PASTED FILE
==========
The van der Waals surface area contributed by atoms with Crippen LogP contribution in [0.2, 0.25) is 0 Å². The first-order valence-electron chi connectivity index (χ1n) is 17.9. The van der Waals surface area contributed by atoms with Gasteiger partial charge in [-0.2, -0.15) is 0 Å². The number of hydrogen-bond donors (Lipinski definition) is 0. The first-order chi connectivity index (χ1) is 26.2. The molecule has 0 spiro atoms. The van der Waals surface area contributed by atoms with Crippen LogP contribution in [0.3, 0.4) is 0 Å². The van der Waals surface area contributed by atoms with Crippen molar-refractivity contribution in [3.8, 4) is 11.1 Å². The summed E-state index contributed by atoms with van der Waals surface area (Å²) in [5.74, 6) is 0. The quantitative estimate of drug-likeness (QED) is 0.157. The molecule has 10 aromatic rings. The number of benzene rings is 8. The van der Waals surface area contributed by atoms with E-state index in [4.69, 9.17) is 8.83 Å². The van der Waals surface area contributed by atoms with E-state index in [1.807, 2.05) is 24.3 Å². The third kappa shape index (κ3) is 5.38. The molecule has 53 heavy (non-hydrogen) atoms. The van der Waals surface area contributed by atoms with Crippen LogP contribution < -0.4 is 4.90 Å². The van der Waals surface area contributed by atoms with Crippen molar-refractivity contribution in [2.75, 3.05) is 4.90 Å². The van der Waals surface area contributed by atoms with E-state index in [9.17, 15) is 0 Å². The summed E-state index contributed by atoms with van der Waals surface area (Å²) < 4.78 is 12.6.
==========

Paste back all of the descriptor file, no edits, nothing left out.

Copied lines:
The van der Waals surface area contributed by atoms with Crippen LogP contribution in [0.2, 0.25) is 0 Å². The first-order valence-electron chi connectivity index (χ1n) is 17.9. The van der Waals surface area contributed by atoms with Gasteiger partial charge in [-0.2, -0.15) is 0 Å². The number of hydrogen-bond donors (Lipinski definition) is 0. The first-order chi connectivity index (χ1) is 26.2. The molecule has 0 spiro atoms. The van der Waals surface area contributed by atoms with Crippen LogP contribution in [0.3, 0.4) is 0 Å². The van der Waals surface area contributed by atoms with Crippen molar-refractivity contribution in [3.8, 4) is 11.1 Å². The summed E-state index contributed by atoms with van der Waals surface area (Å²) in [5.74, 6) is 0. The quantitative estimate of drug-likeness (QED) is 0.157. The molecule has 10 aromatic rings. The number of benzene rings is 8. The van der Waals surface area contributed by atoms with E-state index in [4.69, 9.17) is 8.83 Å². The van der Waals surface area contributed by atoms with E-state index in [1.807, 2.05) is 24.3 Å². The third kappa shape index (κ3) is 5.38. The molecule has 53 heavy (non-hydrogen) atoms. The van der Waals surface area contributed by atoms with Crippen LogP contribution < -0.4 is 4.90 Å². The van der Waals surface area contributed by atoms with Crippen molar-refractivity contribution in [2.75, 3.05) is 4.90 Å². The van der Waals surface area contributed by atoms with E-state index in [9.17, 15) is 0 Å². The summed E-state index contributed by atoms with van der Waals surface area (Å²) < 4.78 is 12.6.